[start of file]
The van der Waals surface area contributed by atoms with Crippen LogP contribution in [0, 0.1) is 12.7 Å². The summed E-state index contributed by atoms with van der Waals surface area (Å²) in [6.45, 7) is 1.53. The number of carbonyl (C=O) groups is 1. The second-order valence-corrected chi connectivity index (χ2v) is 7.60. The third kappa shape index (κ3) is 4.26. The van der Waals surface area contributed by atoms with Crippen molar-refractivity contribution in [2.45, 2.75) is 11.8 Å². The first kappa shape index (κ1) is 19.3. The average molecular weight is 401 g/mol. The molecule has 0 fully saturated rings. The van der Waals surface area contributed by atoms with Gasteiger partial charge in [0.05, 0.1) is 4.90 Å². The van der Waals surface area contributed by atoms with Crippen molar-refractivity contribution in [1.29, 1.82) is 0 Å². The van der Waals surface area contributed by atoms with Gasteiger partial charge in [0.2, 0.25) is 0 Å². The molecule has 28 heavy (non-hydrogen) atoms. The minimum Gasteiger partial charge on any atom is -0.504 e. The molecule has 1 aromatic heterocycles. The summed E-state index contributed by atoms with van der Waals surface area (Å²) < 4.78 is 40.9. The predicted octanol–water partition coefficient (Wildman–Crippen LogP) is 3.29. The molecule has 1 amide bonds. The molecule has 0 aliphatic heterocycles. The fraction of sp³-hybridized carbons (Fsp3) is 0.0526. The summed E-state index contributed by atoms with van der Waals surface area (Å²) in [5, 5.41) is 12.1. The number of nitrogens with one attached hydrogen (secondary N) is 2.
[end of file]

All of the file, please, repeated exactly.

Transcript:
The van der Waals surface area contributed by atoms with Crippen LogP contribution in [0, 0.1) is 12.7 Å². The summed E-state index contributed by atoms with van der Waals surface area (Å²) in [6.45, 7) is 1.53. The number of carbonyl (C=O) groups is 1. The second-order valence-corrected chi connectivity index (χ2v) is 7.60. The third kappa shape index (κ3) is 4.26. The van der Waals surface area contributed by atoms with Crippen molar-refractivity contribution in [2.45, 2.75) is 11.8 Å². The first kappa shape index (κ1) is 19.3. The average molecular weight is 401 g/mol. The molecule has 0 fully saturated rings. The van der Waals surface area contributed by atoms with Gasteiger partial charge in [0.05, 0.1) is 4.90 Å². The van der Waals surface area contributed by atoms with Crippen molar-refractivity contribution in [1.29, 1.82) is 0 Å². The van der Waals surface area contributed by atoms with Gasteiger partial charge in [0.2, 0.25) is 0 Å². The molecule has 28 heavy (non-hydrogen) atoms. The minimum Gasteiger partial charge on any atom is -0.504 e. The molecule has 1 aromatic heterocycles. The summed E-state index contributed by atoms with van der Waals surface area (Å²) < 4.78 is 40.9. The predicted octanol–water partition coefficient (Wildman–Crippen LogP) is 3.29. The molecule has 1 amide bonds. The molecule has 0 aliphatic heterocycles. The fraction of sp³-hybridized carbons (Fsp3) is 0.0526. The summed E-state index contributed by atoms with van der Waals surface area (Å²) in [5, 5.41) is 12.1. The number of nitrogens with one attached hydrogen (secondary N) is 2.